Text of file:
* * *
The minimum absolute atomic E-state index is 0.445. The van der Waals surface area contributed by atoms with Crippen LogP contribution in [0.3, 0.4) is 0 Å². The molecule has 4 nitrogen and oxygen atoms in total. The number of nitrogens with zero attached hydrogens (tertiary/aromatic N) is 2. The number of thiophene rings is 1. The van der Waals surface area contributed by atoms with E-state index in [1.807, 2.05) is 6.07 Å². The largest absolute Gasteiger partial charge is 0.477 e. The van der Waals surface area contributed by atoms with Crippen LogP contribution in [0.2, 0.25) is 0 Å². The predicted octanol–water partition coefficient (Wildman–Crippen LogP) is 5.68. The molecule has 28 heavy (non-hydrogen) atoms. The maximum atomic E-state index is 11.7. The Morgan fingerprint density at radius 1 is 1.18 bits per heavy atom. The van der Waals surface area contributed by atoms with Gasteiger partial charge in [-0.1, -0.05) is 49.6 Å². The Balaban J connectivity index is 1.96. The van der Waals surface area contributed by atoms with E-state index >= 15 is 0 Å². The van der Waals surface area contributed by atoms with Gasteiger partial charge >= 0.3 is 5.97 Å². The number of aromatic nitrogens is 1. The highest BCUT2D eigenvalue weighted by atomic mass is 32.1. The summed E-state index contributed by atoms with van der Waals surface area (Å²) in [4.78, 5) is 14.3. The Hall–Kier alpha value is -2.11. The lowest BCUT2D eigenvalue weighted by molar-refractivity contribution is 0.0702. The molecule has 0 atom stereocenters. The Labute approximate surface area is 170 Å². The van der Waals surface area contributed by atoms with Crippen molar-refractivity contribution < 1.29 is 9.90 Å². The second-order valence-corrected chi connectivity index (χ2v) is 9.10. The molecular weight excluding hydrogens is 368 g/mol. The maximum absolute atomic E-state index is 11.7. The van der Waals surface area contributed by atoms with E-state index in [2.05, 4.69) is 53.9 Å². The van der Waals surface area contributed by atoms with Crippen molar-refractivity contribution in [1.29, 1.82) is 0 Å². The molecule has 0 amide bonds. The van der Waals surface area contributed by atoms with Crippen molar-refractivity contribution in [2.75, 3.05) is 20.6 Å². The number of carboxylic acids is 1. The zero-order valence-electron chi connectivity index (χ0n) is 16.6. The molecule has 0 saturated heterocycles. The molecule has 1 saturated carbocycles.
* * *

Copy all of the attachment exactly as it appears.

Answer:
The minimum absolute atomic E-state index is 0.445. The van der Waals surface area contributed by atoms with Crippen LogP contribution in [0.3, 0.4) is 0 Å². The molecule has 4 nitrogen and oxygen atoms in total. The number of nitrogens with zero attached hydrogens (tertiary/aromatic N) is 2. The number of thiophene rings is 1. The van der Waals surface area contributed by atoms with E-state index in [1.807, 2.05) is 6.07 Å². The largest absolute Gasteiger partial charge is 0.477 e. The van der Waals surface area contributed by atoms with Crippen LogP contribution in [0.2, 0.25) is 0 Å². The predicted octanol–water partition coefficient (Wildman–Crippen LogP) is 5.68. The molecule has 28 heavy (non-hydrogen) atoms. The maximum atomic E-state index is 11.7. The Morgan fingerprint density at radius 1 is 1.18 bits per heavy atom. The van der Waals surface area contributed by atoms with Gasteiger partial charge in [-0.1, -0.05) is 49.6 Å². The Balaban J connectivity index is 1.96. The van der Waals surface area contributed by atoms with E-state index >= 15 is 0 Å². The van der Waals surface area contributed by atoms with Gasteiger partial charge >= 0.3 is 5.97 Å². The number of aromatic nitrogens is 1. The highest BCUT2D eigenvalue weighted by atomic mass is 32.1. The summed E-state index contributed by atoms with van der Waals surface area (Å²) in [4.78, 5) is 14.3. The Hall–Kier alpha value is -2.11. The lowest BCUT2D eigenvalue weighted by molar-refractivity contribution is 0.0702. The molecule has 0 atom stereocenters. The Labute approximate surface area is 170 Å². The van der Waals surface area contributed by atoms with Crippen molar-refractivity contribution < 1.29 is 9.90 Å². The second-order valence-corrected chi connectivity index (χ2v) is 9.10. The molecular weight excluding hydrogens is 368 g/mol. The maximum absolute atomic E-state index is 11.7. The van der Waals surface area contributed by atoms with E-state index in [2.05, 4.69) is 53.9 Å². The van der Waals surface area contributed by atoms with Crippen molar-refractivity contribution in [1.29, 1.82) is 0 Å². The molecule has 0 amide bonds. The van der Waals surface area contributed by atoms with Crippen molar-refractivity contribution in [2.75, 3.05) is 20.6 Å². The number of carboxylic acids is 1. The zero-order valence-electron chi connectivity index (χ0n) is 16.6. The molecule has 0 saturated heterocycles. The molecule has 1 saturated carbocycles.